Offloading Made Easy

Wed, 04/04/2012 - 8:41am

The construction of a new building is a huge undertaking for any company, but when you’re dealing with chemicals there are additional industrial and governmental requirements that need to be met. That’s how it was for Air Liquide—one of the world’s leaders in gases for industry, health, and the environment. They were in the process of constructing a new building for semiconductor bulk chemical processing systems and making sure all the bases were covered. To ensure Air Liquide had the correct equipment and fall prevention for offloading and storing their products, the building contractor referred them to Carbis, a leading fall prevention specialist, with many years of experience in constructing loading terminals and fluid handling safety. Says Paul Lies, Lead Project Manager at Air Liquide, “We needed a way to offload chemicals from the trucks outside the building to the tanks inside. We got Carbis involved early in the process.”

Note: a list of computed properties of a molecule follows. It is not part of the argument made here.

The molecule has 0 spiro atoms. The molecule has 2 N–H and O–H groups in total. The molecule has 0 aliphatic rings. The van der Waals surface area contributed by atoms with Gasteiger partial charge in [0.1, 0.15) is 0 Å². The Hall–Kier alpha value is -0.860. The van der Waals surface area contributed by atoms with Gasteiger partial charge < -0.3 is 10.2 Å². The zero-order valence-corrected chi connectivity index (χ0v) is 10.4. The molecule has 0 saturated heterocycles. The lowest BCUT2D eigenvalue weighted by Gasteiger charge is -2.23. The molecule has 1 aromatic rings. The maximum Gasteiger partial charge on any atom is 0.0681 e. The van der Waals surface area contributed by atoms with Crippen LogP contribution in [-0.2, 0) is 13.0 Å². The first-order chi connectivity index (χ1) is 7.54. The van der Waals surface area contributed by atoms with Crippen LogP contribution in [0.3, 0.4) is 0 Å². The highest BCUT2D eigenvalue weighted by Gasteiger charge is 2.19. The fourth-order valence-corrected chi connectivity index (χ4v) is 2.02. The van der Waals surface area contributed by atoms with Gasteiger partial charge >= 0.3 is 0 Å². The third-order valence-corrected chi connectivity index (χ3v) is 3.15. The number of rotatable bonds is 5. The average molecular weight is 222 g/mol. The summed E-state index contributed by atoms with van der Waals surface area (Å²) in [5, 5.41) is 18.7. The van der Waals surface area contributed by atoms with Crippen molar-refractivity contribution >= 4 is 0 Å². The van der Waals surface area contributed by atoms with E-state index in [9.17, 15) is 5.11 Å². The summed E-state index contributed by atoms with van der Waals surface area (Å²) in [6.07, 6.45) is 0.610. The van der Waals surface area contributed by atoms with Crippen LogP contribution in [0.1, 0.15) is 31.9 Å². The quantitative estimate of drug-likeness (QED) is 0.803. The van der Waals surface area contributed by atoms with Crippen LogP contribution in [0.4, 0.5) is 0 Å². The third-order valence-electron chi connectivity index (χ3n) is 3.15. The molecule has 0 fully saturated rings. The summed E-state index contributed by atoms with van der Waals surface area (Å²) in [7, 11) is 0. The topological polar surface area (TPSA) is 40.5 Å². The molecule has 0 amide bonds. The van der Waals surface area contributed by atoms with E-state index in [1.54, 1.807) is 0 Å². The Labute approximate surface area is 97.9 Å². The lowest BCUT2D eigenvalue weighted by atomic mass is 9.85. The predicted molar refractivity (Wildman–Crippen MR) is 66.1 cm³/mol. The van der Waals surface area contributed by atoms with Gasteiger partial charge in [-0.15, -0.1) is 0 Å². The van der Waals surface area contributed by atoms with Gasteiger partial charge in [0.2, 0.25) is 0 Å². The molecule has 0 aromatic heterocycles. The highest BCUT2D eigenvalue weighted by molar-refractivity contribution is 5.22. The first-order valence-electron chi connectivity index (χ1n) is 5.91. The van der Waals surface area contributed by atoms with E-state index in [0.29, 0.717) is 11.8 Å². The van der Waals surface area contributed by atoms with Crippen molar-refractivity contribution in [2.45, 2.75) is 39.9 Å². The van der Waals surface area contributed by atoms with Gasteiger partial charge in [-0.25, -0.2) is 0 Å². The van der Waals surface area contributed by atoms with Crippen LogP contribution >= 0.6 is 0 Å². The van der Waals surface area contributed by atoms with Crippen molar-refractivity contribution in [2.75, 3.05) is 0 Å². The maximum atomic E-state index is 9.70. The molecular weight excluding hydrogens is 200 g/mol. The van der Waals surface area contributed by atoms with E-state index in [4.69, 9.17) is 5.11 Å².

Carbis engineers came up with a plan to solve the issue of safe product transport by constructing a platform outside that measured 96 feet x 15 feet 10 inches and had two gangways that reached the center line which was over 11 feet. Inside, six platforms were constructed to hold the company’s equipment. The average size of these indoor platforms measured 9 feet 4 inches x 12 feet x 12 feet high. Three additional decks were added inside to hold equipment that would allow the truck drivers to offload corrosive materials such as acids and solvents using a hose that would reach from the truck and attach to a clean coupling inside the building to suction the product from the truck and into a storage tank. These storage tanks sit over pits that serve as spill containment in case there is ever a leak or spill. The platform sits flush with the pit so the equipment is easily accessible at all times.

And how did all these platforms work for Air Liquide? “Everything’s good and is working smoothly. It took about a year from start to finish for the building and all the necessary equipment,” says Lies. It’s all worth it now since the offloading of product is flowing efficiently with no headaches. Most of all, the customer is happy and workers are able to perform their job requirements safely and correctly.

See more examples of Carbis’ solutions at


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